India jumps 14 ranks on Gender Inequality Index 2022, ranking 108 out of 193 countries


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New Delhi: India stands at rank 108 out of 193 countries, with a score of 0.437, according to the Gender Inequality Index 2022 released by the United Nations Development Programme.

The Gender Inequality Index 2022 was released on March 13, 2024, by UNDP in their Human Development Report 2023-2024.

On the Gender Inequality Index (GII) 2022, India stands at rank 108 out of 193 countries with a score of 0.437. India stood at rank 122 out of 191 countries with a score of 0.490 in the Gender Inequality Index 2021.

This shows a significant jump of 14 ranks on GII 2022 vis-a-vis GII 2021.

Over the last 10 years, India’s rank in GII has become consistently better, indicating progressive improvement in achieving gender equality in the country. In 2014, this rank was 127, which has now become 108.

“This is an outcome of the decisive agenda set by the government for ensuring women’s empowerment through policy initiatives aimed at their long-term socio-economic and political development. Government initiatives have spanned across women’s lifecycles including large scale initiatives for girls’ education, skill development, entrepreneurship facilitation and safety in the workplace.” The Ministry of Women and Child Development release said.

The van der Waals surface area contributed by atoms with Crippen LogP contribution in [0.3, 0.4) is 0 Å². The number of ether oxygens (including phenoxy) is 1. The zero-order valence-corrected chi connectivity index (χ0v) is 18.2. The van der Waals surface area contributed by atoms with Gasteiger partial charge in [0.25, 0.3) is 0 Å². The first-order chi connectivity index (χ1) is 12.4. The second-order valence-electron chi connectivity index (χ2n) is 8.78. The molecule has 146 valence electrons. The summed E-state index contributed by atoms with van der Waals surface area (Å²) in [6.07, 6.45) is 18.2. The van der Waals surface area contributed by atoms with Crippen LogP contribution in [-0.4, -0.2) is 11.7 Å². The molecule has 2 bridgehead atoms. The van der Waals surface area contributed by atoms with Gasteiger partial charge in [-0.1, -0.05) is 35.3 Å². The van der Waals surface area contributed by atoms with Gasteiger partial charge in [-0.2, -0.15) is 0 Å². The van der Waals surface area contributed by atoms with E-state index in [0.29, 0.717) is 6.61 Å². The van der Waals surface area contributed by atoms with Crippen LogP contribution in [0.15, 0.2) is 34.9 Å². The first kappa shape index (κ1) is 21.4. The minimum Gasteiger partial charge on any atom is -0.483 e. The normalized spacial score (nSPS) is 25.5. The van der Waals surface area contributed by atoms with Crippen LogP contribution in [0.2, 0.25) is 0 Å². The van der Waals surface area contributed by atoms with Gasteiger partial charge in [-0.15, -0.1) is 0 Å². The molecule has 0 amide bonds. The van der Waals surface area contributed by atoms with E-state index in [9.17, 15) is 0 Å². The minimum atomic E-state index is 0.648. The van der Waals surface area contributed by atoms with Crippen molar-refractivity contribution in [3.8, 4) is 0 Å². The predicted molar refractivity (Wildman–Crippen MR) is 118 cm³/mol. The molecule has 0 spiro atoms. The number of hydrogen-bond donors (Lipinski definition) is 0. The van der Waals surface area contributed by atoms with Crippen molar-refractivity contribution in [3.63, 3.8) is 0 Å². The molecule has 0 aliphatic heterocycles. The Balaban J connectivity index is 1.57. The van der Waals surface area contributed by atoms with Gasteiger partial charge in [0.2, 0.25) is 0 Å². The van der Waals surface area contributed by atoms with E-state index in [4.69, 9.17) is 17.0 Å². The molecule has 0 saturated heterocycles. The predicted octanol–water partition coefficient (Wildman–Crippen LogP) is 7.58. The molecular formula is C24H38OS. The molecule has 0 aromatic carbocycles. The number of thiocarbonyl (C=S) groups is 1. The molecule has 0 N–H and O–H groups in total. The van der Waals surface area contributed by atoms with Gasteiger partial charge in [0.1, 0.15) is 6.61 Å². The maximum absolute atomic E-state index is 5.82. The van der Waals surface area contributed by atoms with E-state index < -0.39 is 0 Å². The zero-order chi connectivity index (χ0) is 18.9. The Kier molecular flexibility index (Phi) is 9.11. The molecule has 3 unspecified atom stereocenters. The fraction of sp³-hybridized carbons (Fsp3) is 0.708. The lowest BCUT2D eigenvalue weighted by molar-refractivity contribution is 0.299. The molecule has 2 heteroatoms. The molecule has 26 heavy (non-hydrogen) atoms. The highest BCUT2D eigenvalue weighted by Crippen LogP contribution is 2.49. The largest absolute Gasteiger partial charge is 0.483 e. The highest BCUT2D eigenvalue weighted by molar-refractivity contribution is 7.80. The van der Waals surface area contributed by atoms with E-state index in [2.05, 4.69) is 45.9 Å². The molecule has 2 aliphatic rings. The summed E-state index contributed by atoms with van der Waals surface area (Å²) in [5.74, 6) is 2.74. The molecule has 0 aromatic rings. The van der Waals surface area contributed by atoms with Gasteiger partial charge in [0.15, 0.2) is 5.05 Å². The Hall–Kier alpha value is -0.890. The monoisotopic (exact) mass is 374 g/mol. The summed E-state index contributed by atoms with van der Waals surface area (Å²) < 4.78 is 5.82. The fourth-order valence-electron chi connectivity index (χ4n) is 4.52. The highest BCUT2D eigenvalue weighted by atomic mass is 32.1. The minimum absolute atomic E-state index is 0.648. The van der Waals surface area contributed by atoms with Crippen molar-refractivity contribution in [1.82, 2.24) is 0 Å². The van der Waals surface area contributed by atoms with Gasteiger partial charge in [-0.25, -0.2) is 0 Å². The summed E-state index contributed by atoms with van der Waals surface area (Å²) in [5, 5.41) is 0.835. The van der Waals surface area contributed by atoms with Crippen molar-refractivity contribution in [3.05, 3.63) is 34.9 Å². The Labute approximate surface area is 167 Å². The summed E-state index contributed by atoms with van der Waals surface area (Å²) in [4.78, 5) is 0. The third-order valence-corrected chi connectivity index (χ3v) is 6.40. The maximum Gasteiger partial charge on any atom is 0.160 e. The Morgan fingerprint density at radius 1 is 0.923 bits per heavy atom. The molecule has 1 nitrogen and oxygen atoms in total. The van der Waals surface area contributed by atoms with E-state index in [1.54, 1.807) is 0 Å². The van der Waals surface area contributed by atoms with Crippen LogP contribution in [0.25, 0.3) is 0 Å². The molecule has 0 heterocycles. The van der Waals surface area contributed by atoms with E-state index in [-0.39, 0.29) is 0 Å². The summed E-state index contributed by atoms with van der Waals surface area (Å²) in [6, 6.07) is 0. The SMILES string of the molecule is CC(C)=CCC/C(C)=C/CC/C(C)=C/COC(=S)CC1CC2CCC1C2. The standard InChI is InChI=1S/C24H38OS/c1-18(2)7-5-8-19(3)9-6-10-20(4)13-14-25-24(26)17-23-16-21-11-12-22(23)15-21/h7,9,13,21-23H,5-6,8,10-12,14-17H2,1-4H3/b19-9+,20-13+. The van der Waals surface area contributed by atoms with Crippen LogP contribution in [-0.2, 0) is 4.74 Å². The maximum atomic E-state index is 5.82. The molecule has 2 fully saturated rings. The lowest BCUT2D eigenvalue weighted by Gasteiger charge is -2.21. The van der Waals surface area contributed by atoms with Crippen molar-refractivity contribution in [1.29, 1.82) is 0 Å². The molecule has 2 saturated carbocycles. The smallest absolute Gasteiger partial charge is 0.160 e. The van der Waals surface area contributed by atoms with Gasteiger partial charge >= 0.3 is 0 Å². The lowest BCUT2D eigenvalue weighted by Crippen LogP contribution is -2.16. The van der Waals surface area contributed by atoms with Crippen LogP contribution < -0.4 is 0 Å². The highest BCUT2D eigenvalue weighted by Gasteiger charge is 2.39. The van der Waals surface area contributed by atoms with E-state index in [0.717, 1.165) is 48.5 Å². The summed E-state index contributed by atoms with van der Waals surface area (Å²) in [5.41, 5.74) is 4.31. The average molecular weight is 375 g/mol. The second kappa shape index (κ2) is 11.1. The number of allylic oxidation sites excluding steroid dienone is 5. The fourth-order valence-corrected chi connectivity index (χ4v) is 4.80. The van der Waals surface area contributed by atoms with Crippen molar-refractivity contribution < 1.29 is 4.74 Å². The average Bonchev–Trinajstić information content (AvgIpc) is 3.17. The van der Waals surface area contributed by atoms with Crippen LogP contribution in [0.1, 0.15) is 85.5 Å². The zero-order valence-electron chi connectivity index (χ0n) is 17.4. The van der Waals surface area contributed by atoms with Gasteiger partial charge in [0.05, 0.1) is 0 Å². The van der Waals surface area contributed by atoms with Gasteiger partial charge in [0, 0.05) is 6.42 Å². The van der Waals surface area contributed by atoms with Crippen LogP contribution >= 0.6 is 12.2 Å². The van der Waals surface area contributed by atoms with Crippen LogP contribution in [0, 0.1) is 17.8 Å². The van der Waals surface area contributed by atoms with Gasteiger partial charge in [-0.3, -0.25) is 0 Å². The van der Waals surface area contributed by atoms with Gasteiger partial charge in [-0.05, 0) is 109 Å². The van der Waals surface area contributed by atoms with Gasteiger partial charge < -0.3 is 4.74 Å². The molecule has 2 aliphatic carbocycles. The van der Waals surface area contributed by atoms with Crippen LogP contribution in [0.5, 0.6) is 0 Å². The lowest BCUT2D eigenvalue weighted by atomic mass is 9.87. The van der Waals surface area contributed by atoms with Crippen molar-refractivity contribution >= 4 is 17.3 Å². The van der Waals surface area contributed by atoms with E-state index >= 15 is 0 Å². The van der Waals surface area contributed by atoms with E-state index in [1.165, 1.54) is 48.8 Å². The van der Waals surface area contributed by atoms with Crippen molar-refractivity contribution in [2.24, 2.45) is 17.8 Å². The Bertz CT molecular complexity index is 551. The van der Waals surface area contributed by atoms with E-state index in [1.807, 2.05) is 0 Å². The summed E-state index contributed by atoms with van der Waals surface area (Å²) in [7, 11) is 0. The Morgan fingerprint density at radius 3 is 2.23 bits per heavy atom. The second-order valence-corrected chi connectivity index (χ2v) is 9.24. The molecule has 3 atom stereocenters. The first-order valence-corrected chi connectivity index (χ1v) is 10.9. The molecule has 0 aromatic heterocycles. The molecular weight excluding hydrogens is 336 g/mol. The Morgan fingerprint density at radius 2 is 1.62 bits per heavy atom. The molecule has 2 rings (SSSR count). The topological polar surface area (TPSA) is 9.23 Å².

Policies and legislation in these areas have been driving the Government’s ‘women-led development’ agenda.

According to UNDP, GII is a composite metric of gender inequality using three dimensions: reproductive health, empowerment and the labour market. A low GII value indicates low inequality between women and men, and vice-versa.

GII reflects gender-based disadvantage in three dimensions– reproductive health, empowerment and the labour market–for as many countries as data of reasonable quality allow. It shows the loss in potential human development due to inequality between female and male achievements in these dimensions. It ranges from 0, where women and men fare equally, to 1, where one gender fares as poorly as possible in all measured dimensions.


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